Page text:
Early propranolol treatment induces lung heme-oxygenase-1, attenuates metabolic dysfunction, and improves survival following experimental sepsis.
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INTRODUCTION: Pharmacological agents that block beta-adrenergic receptors have been associated with improved outcome in burn injury. It has been hypothesized that injuries leading to a hypermetabolic state, such as septic shock, may also benefit from beta-blockade; however, outcome data in experimental models have been contradictory. Thus, we investigated the effect of beta-blockade with propranolol on survival, hemodynamics, lung heat shock protein (HSP) expression, metabolism and inflammatory markers in a rat cecal ligation and puncture (CLP) model of sepsis. METHODS: Sprague-Dawley rats receiving either repeated doses (30 minutes pre-CLP and every 8 hours for 24 hours postoperatively) of propranolol or control (normal saline), underwent CLP and were monitored for survival. Additionally, lung and blood samples were collected at 6 and 24 hours for analysis. Animals also underwent monitoring to evaluate global hemodynamics. RESULTS: Seven days following CLP, propranolol improved survival versus control (P < 0.01). Heart rates in the propranolol-treated rats were approximately 23% lower than control rats (P < 0.05) over the first 24 hours, but the mean arterial blood pressure was not different between groups. Metabolic analysis of lung tissue demonstrated an increase in lung ATP/ADP ratio and NAD+ content and a decreased ratio of polyunsaturated fatty acids to monounsaturated fatty acids (PUFA/MUFA). Cytokine analysis of the inflammatory cytokine tumor necrosis factor alpha (TNF-alpha) demonstrated decreased expression of TNF-alpha in both lung and plasma at 24 hours post CLP induced sepsis. Finally, propranolol led to a significant increase in lung hemeoxygenase-1 expression, a key cellular protective heat shock protein (HSP) in the lung. Other lung HSP expression was unchanged. CONCLUSIONS: These results suggest that propranolol treatment may decrease mortality during sepsis potentially via a combination of improving metabolism, suppressing aspects of the inflammatory response and enhancing tissue protection.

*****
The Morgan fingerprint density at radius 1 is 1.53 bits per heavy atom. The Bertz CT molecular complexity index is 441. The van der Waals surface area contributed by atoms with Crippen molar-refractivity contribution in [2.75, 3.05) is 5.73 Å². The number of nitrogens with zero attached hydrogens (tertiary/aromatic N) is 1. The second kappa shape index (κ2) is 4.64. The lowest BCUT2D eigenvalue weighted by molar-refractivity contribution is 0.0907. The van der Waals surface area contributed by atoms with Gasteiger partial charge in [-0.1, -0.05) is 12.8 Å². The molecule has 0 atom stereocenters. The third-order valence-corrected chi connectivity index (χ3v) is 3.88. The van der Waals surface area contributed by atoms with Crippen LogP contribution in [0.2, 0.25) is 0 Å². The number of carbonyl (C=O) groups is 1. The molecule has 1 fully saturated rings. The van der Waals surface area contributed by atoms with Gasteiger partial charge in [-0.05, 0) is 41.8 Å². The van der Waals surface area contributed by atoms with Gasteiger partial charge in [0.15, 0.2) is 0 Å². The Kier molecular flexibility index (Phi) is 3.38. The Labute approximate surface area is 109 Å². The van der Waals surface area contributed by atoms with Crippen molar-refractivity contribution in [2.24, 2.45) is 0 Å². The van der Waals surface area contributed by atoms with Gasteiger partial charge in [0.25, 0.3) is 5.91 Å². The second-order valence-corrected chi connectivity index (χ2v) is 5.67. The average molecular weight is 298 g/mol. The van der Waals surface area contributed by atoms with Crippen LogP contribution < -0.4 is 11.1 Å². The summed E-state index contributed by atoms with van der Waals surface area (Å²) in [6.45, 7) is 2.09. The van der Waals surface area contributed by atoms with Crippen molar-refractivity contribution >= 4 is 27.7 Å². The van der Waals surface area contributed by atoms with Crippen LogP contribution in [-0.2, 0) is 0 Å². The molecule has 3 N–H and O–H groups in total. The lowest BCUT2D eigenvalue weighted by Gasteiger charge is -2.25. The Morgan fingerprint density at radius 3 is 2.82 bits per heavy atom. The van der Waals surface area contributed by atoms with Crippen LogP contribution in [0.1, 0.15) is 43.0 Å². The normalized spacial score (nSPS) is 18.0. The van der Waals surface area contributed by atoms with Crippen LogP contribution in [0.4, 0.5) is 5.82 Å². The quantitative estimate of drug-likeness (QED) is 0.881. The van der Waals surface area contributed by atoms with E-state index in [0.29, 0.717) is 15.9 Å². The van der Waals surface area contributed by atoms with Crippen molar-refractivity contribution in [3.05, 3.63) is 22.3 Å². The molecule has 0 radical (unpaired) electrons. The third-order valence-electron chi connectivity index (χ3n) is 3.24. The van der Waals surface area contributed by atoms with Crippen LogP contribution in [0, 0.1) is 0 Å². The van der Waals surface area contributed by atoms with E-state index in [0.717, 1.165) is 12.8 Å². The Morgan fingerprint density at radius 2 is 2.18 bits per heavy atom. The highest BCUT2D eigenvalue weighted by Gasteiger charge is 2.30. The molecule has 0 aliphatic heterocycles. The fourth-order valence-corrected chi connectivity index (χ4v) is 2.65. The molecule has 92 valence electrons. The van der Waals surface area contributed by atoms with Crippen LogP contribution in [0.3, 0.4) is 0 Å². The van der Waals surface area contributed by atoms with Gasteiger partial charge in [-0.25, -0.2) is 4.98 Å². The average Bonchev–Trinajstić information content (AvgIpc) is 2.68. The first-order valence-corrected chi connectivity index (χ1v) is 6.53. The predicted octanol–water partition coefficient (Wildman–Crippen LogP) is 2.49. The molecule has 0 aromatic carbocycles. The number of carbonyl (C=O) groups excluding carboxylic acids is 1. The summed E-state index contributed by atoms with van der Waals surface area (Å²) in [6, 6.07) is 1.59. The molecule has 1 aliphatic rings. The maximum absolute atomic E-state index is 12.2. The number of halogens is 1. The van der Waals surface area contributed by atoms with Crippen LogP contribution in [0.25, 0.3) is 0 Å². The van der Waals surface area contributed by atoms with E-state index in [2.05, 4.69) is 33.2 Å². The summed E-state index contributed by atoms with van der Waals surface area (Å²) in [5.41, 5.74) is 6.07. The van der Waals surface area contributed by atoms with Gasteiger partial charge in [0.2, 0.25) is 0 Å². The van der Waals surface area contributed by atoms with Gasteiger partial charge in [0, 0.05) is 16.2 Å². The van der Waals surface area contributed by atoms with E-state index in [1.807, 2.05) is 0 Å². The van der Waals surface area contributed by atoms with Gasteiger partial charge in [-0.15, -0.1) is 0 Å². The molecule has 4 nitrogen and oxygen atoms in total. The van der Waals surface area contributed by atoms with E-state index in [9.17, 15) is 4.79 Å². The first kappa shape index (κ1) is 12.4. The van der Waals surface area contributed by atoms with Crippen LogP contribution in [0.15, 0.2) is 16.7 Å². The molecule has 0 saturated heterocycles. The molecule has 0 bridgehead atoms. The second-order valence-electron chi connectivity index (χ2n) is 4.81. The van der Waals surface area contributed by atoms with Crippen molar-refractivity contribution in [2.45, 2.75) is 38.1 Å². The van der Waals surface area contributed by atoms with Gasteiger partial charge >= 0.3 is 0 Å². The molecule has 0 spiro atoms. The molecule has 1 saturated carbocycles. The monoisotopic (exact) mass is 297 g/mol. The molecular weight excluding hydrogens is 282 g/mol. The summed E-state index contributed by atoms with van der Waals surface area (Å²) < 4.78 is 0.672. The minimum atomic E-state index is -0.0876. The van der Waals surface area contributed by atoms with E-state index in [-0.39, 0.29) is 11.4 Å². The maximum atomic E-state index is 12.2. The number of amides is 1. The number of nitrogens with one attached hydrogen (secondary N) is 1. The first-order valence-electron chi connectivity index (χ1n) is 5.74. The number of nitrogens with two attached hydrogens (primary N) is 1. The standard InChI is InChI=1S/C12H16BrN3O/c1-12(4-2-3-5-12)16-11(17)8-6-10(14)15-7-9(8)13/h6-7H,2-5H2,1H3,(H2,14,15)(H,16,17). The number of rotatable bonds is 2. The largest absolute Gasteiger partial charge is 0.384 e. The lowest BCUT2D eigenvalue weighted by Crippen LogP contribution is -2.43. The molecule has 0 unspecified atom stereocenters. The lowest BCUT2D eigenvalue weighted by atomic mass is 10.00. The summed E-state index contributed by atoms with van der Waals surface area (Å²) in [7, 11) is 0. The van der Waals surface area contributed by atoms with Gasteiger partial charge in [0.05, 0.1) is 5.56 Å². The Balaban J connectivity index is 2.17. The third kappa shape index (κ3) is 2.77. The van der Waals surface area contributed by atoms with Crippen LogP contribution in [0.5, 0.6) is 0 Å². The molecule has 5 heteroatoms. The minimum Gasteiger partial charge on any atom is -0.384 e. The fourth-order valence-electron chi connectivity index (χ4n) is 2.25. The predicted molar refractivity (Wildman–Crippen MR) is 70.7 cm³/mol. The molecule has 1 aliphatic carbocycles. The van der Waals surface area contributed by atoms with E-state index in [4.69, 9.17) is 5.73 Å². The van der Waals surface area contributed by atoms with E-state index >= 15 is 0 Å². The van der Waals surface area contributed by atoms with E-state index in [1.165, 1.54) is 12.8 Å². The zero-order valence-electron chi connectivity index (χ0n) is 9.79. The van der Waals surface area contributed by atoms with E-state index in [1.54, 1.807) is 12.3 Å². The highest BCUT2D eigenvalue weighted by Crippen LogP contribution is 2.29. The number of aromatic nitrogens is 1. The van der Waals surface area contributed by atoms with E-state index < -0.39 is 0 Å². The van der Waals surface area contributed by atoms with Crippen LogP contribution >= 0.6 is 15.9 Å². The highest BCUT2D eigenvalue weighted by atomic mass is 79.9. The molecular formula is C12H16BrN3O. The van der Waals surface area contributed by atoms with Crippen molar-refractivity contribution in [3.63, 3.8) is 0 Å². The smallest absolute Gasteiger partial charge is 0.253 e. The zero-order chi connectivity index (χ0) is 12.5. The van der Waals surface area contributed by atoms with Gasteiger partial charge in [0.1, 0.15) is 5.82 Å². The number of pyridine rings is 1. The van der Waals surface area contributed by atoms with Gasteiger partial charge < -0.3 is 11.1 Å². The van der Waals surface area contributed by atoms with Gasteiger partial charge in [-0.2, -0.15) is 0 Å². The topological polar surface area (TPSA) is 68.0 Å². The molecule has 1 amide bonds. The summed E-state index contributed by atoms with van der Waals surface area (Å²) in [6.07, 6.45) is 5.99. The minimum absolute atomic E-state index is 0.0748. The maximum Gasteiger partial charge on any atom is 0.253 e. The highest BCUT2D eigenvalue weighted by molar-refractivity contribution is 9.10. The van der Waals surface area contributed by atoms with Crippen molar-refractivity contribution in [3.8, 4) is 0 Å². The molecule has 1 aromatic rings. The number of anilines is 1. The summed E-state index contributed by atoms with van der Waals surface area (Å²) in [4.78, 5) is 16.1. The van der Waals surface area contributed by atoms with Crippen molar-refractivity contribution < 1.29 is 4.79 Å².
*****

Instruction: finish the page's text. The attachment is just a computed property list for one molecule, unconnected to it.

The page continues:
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Heme Oxygenase (Decyclizing)
Published Version (Please cite this version)10.1186/cc12889
Publication InfoBaird, C; Higgins, David; Hutting, H; Khailova, L; Queensland, K; Serkova, N; ... Wischmeyer, Paul Edmund (2013). Early propranolol treatment induces lung heme-oxygenase-1, attenuates metabolic dysfunction, and improves survival following experimental sepsis. Crit Care, 17(5). pp. R195. 10.1186/cc12889. Retrieved from http://hdl.handle.net/10161/12991.
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Professor of Anesthesiology
Paul Wischmeyer M.D. is a Perioperative physician who specializes in enhancing preparation and recovery from surgery and critical care. Specifically, at Duke he practices on the Critical Care and Nutrition clinical teams. He serves as the Director of Perioperative Research for the Duke Clinical Research Institute and Associate Vice Chair for Clinical Research in the Dept. of Anesthesiology. He also serves as the Director of the Nutrition Support Team at Duke. Dr. Wischmeyer e